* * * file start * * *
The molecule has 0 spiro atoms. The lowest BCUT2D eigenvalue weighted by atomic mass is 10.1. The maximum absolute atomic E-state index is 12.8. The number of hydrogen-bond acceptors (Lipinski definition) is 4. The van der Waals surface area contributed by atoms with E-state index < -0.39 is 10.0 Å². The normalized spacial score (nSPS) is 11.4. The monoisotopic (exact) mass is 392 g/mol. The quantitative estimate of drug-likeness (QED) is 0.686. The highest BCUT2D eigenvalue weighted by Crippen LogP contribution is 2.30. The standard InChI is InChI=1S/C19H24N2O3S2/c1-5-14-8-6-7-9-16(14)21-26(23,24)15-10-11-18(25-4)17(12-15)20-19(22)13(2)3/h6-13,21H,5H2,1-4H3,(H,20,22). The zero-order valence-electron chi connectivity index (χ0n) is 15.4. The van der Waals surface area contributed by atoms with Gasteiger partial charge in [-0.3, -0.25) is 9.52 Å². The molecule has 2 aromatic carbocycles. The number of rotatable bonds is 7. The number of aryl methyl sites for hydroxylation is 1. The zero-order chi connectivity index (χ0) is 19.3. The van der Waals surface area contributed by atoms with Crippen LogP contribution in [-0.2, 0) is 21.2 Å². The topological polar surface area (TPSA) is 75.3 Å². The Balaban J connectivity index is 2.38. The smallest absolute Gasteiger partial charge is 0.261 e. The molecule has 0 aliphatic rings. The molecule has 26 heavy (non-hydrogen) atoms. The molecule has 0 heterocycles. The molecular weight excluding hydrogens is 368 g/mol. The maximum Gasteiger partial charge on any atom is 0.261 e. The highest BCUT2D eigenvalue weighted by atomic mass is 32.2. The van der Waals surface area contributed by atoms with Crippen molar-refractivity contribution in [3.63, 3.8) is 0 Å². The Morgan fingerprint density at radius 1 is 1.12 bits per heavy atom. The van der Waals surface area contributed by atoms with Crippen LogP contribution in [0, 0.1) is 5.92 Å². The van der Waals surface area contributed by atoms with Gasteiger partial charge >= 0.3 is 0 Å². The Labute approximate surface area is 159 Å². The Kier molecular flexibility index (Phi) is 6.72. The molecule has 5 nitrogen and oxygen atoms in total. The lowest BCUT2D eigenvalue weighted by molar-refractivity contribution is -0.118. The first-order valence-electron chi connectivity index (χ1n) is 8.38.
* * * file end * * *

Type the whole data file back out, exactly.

The molecule has 0 spiro atoms. The lowest BCUT2D eigenvalue weighted by atomic mass is 10.1. The maximum absolute atomic E-state index is 12.8. The number of hydrogen-bond acceptors (Lipinski definition) is 4. The van der Waals surface area contributed by atoms with E-state index < -0.39 is 10.0 Å². The normalized spacial score (nSPS) is 11.4. The monoisotopic (exact) mass is 392 g/mol. The quantitative estimate of drug-likeness (QED) is 0.686. The highest BCUT2D eigenvalue weighted by Crippen LogP contribution is 2.30. The standard InChI is InChI=1S/C19H24N2O3S2/c1-5-14-8-6-7-9-16(14)21-26(23,24)15-10-11-18(25-4)17(12-15)20-19(22)13(2)3/h6-13,21H,5H2,1-4H3,(H,20,22). The zero-order valence-electron chi connectivity index (χ0n) is 15.4. The van der Waals surface area contributed by atoms with Gasteiger partial charge in [-0.3, -0.25) is 9.52 Å². The molecule has 2 aromatic carbocycles. The number of rotatable bonds is 7. The number of aryl methyl sites for hydroxylation is 1. The zero-order chi connectivity index (χ0) is 19.3. The van der Waals surface area contributed by atoms with Crippen LogP contribution in [-0.2, 0) is 21.2 Å². The topological polar surface area (TPSA) is 75.3 Å². The Balaban J connectivity index is 2.38. The smallest absolute Gasteiger partial charge is 0.261 e. The molecule has 0 aliphatic rings. The molecule has 26 heavy (non-hydrogen) atoms. The molecule has 0 heterocycles. The molecular weight excluding hydrogens is 368 g/mol. The maximum Gasteiger partial charge on any atom is 0.261 e. The highest BCUT2D eigenvalue weighted by atomic mass is 32.2. The van der Waals surface area contributed by atoms with Crippen molar-refractivity contribution in [3.63, 3.8) is 0 Å². The Morgan fingerprint density at radius 1 is 1.12 bits per heavy atom. The van der Waals surface area contributed by atoms with Crippen LogP contribution in [0, 0.1) is 5.92 Å². The van der Waals surface area contributed by atoms with Gasteiger partial charge >= 0.3 is 0 Å². The Labute approximate surface area is 159 Å². The Kier molecular flexibility index (Phi) is 6.72. The molecule has 5 nitrogen and oxygen atoms in total. The lowest BCUT2D eigenvalue weighted by molar-refractivity contribution is -0.118. The first-order valence-electron chi connectivity index (χ1n) is 8.38.